This Heat never intended to write mere songs — a few chords buttressing verses and a chorus, lined up in a row. Instead, the three wrestled with conceptual frameworks, hoping to distill reflections on high art and hard society into something profound. "Music Like Escaping Gas" epitomizes this audacious process: The song combines a condensed take on a half-hour-long improvisation, a mutated chord from an earlier tune, a melody Hayward wrote when he was 14, a suspicion of what greedy nations were doing to a shared planet, and the concept of "The Cloud Pump," lifted from a Dadaist poetry collection written by sculptor Jean Arp nearly 60 years earlier. As though delighting in building luxury cars from scrap heaps, This Heat thrived on endless recombination.
The resulting four minutes are, frankly, terrifying — a post-industrial wasteland bleak enough to render Orwell queasy. An oppressive drone hovers throughout the track, the inescapable hum of modern anxiety. An acoustic guitar misses every "right" note by a semitone, making its riff feel dejected and sad, like a child playing with a broken toy on Christmas morning. Warped drums and electronics hiss and wheeze, conjuring Arp's "Cloud Pump" as it puffs out its noxious atmosphere. Finally, two disembodied voices narrate the scene like a teasing Greek chorus, reminding us that we've lobbied for this ruin through dollars and votes. "A nation gets the clouds it deserves," the voices croak in matter-of-fact ridicule. "Give me carbon monoxide."
"Twilight Furniture" (This Heat)
No, you're not listening to Radiohead in 2003 or Liars in 2006, but it's understandable if the obvious influence of This Heat circa 1977 makes you do a double-take. "Twilight Furniture," the most bewitching song on the band's self-titled debut, mines the same pattern of deceptive simplicity that would give their apostles hits decades later — hypnotic drums, enigmatic voices, elliptical guitars, background textures so faint and peculiar you wonder if you've conjured them out of whole cloth. Written in part on piano but recorded without it, the song seems to linger in the haze created by a piano's decaying notes, as if the world were always about to fade away.
Hayward's rhythm for "Twilight Furniture" is so seductive you might be tempted to stay here forever — it's like Sufi trance music, slowed and tempered. But the song's eerie vision of imminent apocalypse, and the belief that we've brought ourselves to this abyssal edge, creates one of This Heat's most uneasy spaces. Above a guitar line that sweeps back and forth like a prison's searchlight, Hayward sings of state control and the self-deception that modern convenience inspires. "Nuclear fission, our friend," he offers, too exhausted by anxiety to sneer. "We must shake him by the hands."
"Health and Efficiency" (Health and Efficiency)
Did This Heat write... a jock jam? At least for a bit, yes. After a hearty year of touring, Bullen, Hayward and Williams returned to Cold Storage to commence the follow-up to their debut, when Williams teased Hayward for riding his bike to practice. "Health and efficiency!" Williams quipped at the unexpected sight. Those words never actually appear during this eight-minute anthem, the A-side to a two-song single that's driven by a riff as incisive as anything from Television's then-new Marquee Moon.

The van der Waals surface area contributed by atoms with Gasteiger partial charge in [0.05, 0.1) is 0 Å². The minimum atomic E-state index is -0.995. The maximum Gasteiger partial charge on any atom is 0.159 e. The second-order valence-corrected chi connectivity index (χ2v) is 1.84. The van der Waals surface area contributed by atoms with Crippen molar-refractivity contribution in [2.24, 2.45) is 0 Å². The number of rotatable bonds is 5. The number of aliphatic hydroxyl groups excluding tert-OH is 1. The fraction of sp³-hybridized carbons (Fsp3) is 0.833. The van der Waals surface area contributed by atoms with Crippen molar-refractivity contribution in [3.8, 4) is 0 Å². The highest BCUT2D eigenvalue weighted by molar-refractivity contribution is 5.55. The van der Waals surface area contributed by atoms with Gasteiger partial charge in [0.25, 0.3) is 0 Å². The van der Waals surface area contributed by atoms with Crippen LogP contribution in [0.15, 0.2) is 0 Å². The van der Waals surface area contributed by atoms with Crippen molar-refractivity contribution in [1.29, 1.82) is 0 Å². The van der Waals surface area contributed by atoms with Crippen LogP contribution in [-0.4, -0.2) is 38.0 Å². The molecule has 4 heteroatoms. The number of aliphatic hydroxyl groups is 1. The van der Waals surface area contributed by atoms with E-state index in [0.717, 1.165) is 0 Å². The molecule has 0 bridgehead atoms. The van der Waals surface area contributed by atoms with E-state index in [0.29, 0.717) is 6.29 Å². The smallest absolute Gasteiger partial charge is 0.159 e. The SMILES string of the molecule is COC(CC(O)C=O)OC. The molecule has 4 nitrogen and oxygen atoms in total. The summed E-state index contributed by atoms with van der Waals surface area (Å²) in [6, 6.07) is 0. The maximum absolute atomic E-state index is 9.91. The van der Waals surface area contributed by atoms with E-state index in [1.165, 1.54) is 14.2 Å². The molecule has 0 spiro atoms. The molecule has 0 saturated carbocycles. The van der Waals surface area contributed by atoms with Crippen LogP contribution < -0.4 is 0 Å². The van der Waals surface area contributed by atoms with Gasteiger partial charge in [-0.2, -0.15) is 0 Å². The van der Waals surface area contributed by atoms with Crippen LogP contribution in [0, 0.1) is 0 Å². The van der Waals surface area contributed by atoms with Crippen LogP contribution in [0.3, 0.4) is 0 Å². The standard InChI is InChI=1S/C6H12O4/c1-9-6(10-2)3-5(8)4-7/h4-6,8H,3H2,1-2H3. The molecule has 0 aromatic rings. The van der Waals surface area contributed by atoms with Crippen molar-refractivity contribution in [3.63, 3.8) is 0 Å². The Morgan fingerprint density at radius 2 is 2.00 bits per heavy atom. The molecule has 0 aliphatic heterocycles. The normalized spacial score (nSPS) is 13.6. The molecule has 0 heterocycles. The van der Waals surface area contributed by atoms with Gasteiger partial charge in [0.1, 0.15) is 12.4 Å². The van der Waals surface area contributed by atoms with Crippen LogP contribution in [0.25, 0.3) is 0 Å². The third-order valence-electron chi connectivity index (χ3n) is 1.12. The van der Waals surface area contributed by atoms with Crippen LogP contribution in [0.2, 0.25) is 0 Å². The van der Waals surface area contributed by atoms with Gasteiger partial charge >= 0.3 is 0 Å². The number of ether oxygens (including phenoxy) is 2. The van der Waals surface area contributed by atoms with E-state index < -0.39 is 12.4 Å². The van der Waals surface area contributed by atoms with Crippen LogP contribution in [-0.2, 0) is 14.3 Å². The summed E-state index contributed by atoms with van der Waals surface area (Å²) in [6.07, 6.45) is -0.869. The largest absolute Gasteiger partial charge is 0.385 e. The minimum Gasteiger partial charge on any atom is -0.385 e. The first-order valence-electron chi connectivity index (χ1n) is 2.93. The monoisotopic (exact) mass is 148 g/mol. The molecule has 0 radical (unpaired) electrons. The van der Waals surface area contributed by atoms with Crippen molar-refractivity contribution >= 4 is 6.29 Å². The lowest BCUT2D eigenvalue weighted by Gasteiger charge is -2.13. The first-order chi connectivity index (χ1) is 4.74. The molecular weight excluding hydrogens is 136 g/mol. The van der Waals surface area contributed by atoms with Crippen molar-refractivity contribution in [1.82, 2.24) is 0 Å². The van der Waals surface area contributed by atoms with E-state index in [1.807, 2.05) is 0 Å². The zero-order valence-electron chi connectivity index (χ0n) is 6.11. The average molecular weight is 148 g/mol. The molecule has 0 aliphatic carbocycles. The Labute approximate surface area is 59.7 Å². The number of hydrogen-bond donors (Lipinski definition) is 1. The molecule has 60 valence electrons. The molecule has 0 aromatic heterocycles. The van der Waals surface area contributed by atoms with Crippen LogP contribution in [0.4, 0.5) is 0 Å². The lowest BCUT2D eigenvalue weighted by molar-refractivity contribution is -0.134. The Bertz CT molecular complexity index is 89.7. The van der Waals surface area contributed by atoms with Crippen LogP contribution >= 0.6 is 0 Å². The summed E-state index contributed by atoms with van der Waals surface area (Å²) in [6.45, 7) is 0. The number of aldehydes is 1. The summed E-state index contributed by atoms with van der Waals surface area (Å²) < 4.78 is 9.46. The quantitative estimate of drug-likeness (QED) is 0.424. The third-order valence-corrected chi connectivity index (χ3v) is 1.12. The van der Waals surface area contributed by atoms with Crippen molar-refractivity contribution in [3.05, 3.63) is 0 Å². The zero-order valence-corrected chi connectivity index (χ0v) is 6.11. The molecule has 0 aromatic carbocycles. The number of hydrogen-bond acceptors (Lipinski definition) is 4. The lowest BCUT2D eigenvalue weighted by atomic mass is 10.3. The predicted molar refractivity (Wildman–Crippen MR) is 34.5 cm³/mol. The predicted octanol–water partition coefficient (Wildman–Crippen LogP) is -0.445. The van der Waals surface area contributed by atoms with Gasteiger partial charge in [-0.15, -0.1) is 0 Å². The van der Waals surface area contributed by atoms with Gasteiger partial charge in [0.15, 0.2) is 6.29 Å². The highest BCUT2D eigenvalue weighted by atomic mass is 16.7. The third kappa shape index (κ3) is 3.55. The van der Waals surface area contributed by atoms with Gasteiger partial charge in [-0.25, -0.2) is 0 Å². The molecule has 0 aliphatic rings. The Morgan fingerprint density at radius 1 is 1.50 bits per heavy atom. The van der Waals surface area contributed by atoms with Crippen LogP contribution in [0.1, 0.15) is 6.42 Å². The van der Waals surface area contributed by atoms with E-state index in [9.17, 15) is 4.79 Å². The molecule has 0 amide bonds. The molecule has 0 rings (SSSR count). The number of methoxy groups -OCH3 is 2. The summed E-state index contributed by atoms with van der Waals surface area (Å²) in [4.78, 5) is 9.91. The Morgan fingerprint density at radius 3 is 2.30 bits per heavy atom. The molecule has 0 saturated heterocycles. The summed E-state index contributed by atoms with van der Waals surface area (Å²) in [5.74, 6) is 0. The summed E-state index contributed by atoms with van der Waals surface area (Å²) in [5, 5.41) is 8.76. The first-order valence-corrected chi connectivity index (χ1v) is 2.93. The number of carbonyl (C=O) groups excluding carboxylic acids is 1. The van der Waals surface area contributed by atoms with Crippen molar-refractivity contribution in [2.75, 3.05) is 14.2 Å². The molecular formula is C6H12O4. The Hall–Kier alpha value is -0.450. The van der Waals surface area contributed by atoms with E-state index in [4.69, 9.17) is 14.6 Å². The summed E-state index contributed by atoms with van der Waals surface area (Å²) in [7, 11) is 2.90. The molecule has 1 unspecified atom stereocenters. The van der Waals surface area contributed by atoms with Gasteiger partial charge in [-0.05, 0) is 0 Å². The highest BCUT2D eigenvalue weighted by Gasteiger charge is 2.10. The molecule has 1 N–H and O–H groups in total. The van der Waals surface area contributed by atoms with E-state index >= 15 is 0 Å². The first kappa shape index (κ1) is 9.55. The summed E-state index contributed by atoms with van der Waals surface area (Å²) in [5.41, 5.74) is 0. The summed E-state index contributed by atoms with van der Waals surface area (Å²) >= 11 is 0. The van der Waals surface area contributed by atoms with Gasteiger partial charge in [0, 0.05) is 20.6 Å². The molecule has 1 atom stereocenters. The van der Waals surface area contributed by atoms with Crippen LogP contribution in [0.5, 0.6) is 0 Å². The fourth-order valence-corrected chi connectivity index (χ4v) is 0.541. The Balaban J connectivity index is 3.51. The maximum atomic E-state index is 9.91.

It is, instead, an ode to sunshine, energy, and "momentum over stasis," feeling at first like walk-up music for some major-league slugger. But the would-be hit coils during the second half into the sort of discordant angularity Battles later made its stock-in-trade. You're left to wonder about the sincerity of these people's enthusiasm for fitness. "Health and Efficiency" feels now like a cut-up collage of Goop catchphrases, brilliantly built into a jingle that breaks down like an aging body. Hayward understands the feeling: "We're being sold our bodies back to ourselves," he says, "and being turned into a meat market."
One of rock and roll's great wartime philippics, "S.P.Q.R." lampoons the unchecked groupthink that empowers collective human atrocities — nationalism, genocide, atomic weapons, fighting at all. Dual photographs from different-if-not-distant German eras inspired Hayward to consider the way shared patriotism corrupts individual morality — one shot of Hitler's army marching down the autobahn, bound for battle, and a subsequent one of tourists on the same stretch, bound for vacation. Are we that easy to fool?
This Heat answers that question affirmatively here, jeering Rome's origin story of fratricide and its rampant inequality. "We are all Romans, and we know all about straight roads," squealed in lockstep above the wallop. "Every straight road leads home, home to Rome." It's an imagined credo of Roman pride and a reminder that assumptions of invincibility can kill us. Notice how the drums lag behind the shards of guitar and synchronized vocals. The whole affair is one tenuous connection from collapsing – as with any over-extended empire or brutal regime. Perhaps a new wave of white supremacists, inexplicably brandishing the title's Roman abbreviation, need an unintentionally ironic theme?
"Makeshift Swahili" (Made Available: John Peel Sessions)